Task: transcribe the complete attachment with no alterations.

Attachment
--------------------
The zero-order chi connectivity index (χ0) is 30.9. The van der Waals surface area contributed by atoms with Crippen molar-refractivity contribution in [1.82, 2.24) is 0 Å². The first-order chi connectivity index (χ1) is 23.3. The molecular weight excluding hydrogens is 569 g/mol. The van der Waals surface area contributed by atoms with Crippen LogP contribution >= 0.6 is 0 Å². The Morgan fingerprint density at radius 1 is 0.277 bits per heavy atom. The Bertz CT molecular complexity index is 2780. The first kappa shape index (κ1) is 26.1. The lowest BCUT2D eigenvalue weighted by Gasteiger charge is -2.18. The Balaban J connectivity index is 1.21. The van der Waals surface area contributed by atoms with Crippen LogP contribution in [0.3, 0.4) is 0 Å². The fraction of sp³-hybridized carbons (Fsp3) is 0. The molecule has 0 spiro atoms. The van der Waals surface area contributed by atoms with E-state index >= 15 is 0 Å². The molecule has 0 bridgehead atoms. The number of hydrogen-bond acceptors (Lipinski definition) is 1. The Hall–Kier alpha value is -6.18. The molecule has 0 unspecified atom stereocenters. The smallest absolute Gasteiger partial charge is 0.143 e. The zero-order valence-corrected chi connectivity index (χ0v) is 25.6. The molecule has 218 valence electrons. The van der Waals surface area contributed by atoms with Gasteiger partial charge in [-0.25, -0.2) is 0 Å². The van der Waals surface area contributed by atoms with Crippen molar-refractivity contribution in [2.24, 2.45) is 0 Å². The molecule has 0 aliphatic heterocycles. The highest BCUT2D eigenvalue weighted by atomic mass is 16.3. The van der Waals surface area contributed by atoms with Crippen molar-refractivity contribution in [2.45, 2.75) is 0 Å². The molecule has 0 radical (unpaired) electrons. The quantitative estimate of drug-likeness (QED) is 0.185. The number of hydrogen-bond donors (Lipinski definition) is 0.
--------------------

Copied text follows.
The zero-order chi connectivity index (χ0) is 30.9. The van der Waals surface area contributed by atoms with Crippen molar-refractivity contribution in [1.82, 2.24) is 0 Å². The first-order chi connectivity index (χ1) is 23.3. The molecular weight excluding hydrogens is 569 g/mol. The van der Waals surface area contributed by atoms with Crippen LogP contribution >= 0.6 is 0 Å². The Morgan fingerprint density at radius 1 is 0.277 bits per heavy atom. The Bertz CT molecular complexity index is 2780. The first kappa shape index (κ1) is 26.1. The lowest BCUT2D eigenvalue weighted by Gasteiger charge is -2.18. The Balaban J connectivity index is 1.21. The van der Waals surface area contributed by atoms with Crippen LogP contribution in [0.3, 0.4) is 0 Å². The fraction of sp³-hybridized carbons (Fsp3) is 0. The molecule has 0 spiro atoms. The van der Waals surface area contributed by atoms with E-state index >= 15 is 0 Å². The molecule has 0 bridgehead atoms. The number of hydrogen-bond acceptors (Lipinski definition) is 1. The Hall–Kier alpha value is -6.18. The molecule has 0 unspecified atom stereocenters. The smallest absolute Gasteiger partial charge is 0.143 e. The zero-order valence-corrected chi connectivity index (χ0v) is 25.6. The molecule has 218 valence electrons. The van der Waals surface area contributed by atoms with Gasteiger partial charge in [-0.25, -0.2) is 0 Å². The van der Waals surface area contributed by atoms with Crippen molar-refractivity contribution in [2.24, 2.45) is 0 Å². The molecule has 0 aliphatic heterocycles. The highest BCUT2D eigenvalue weighted by atomic mass is 16.3. The van der Waals surface area contributed by atoms with Crippen molar-refractivity contribution in [2.45, 2.75) is 0 Å². The molecule has 0 radical (unpaired) electrons. The quantitative estimate of drug-likeness (QED) is 0.185. The number of hydrogen-bond donors (Lipinski definition) is 0.